As for “just do it” public speaking fears, many cities in the world have Toastmasters, a public speaking group where one can screw up, babble, stutter, and no one cares negatively whatsoever. In fact, they may not even be consciously listening. I’ve been a member. I just walked in and began… full of anxiety, mind you.

  • No one cares

This is two-tiered: they don’t care and you don’t care. First of all, people often don’t care about your public speaking screw-up. Even if they do care immediately, it is usually forgotten later. People are preoccupied thinking about themselves and how they are perceived to worry about your mistakes. Next, you have the camp that will feel sympathy for the speaker’s mistakes, so that’s clearly nothing to worry about. The second tier is, who cares what they think? Even if the listeners cared about the awful speaking, how many of them have the value and authority enough to have a worthy opinion… and one that would matter to you. Mostly, who cares what they think!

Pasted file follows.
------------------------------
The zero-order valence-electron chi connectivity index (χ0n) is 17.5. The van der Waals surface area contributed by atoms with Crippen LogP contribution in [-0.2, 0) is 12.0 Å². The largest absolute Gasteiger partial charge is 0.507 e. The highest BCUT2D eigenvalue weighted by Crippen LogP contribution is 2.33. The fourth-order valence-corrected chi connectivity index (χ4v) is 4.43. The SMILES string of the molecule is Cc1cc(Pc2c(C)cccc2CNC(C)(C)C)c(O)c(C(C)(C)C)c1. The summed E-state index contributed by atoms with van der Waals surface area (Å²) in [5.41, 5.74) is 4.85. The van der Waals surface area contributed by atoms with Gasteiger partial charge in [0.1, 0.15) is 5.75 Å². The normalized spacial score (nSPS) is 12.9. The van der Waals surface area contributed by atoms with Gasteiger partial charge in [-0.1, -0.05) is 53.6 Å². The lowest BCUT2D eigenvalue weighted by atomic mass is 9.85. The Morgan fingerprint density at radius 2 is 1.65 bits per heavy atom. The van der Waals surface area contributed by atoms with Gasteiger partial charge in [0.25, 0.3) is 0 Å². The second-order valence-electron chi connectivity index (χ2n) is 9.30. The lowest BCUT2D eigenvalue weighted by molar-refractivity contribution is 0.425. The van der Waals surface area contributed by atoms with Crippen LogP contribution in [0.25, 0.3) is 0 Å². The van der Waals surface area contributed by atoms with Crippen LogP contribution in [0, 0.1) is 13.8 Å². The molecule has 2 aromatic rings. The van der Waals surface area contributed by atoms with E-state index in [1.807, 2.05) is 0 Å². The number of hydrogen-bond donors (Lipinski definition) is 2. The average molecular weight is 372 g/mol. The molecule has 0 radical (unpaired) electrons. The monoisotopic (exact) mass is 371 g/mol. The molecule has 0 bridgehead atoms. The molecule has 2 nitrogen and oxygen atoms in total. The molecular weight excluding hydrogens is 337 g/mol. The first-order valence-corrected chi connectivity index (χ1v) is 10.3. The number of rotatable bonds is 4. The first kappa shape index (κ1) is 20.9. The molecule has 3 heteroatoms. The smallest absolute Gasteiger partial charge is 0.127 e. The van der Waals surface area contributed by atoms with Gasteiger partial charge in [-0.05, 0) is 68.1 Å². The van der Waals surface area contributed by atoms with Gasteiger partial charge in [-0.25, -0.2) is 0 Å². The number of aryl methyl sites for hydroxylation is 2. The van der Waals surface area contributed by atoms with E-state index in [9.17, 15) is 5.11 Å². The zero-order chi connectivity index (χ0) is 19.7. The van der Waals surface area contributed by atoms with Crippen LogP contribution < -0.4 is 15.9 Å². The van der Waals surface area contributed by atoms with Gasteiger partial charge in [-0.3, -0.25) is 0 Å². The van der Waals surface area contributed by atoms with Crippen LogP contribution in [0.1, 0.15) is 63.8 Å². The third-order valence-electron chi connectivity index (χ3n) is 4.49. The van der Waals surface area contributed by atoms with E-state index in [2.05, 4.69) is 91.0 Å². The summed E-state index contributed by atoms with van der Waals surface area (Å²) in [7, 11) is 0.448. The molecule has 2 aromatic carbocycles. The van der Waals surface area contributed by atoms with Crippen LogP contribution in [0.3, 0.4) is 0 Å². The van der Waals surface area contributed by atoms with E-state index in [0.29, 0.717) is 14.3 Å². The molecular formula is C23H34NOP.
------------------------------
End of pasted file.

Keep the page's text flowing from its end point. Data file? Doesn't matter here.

• Smart Drugs

Note, I do not recommend for or against their use. However, the internet is rife with anecdotal evidence of certain nootropics helping to ease the anxiety and boost motivation. Many have been found to be completely safe in moderation as they are often just herbs or concentrated capsules of food we already eat. I have only used Phenylethylamine (derived from cocoa) and Theanine (derived from tea leaves). Both have jacked up my energy and taken the edge off, making me more relaxed, yet energetic. I felt slightly more devil-may-care and natural. There are more than the two I have discussed, yet it is a subject of its own.

  • Therapy

Don’t be lazy. Just do it yourself because many have before you. Put the work in!


Read more: Don’t Do YOUR Best, Do MY Best